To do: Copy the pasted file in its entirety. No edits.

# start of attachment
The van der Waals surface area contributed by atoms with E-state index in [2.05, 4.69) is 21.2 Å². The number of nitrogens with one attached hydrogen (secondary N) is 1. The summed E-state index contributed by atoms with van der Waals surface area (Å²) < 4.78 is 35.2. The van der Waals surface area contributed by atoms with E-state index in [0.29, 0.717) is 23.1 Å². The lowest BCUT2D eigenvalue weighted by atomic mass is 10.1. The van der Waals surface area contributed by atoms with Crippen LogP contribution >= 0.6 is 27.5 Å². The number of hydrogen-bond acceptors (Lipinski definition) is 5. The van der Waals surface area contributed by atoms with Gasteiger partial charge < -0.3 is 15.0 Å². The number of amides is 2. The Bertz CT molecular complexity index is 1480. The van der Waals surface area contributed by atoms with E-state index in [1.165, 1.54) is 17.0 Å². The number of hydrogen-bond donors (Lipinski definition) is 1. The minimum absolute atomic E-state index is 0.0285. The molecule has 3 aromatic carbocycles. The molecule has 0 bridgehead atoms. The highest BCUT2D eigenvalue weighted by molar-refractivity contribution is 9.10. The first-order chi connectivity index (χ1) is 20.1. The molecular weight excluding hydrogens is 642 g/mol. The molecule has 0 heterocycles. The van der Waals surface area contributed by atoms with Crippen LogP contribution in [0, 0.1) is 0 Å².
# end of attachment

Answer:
The van der Waals surface area contributed by atoms with E-state index in [2.05, 4.69) is 21.2 Å². The number of nitrogens with one attached hydrogen (secondary N) is 1. The summed E-state index contributed by atoms with van der Waals surface area (Å²) < 4.78 is 35.2. The van der Waals surface area contributed by atoms with E-state index in [0.29, 0.717) is 23.1 Å². The lowest BCUT2D eigenvalue weighted by atomic mass is 10.1. The van der Waals surface area contributed by atoms with Crippen LogP contribution >= 0.6 is 27.5 Å². The number of hydrogen-bond acceptors (Lipinski definition) is 5. The van der Waals surface area contributed by atoms with Gasteiger partial charge < -0.3 is 15.0 Å². The number of amides is 2. The Bertz CT molecular complexity index is 1480. The van der Waals surface area contributed by atoms with E-state index in [1.165, 1.54) is 17.0 Å². The number of hydrogen-bond donors (Lipinski definition) is 1. The minimum absolute atomic E-state index is 0.0285. The molecule has 3 aromatic carbocycles. The molecule has 0 bridgehead atoms. The highest BCUT2D eigenvalue weighted by molar-refractivity contribution is 9.10. The first-order chi connectivity index (χ1) is 20.1. The molecular weight excluding hydrogens is 642 g/mol. The molecule has 0 heterocycles. The van der Waals surface area contributed by atoms with Crippen LogP contribution in [0, 0.1) is 0 Å².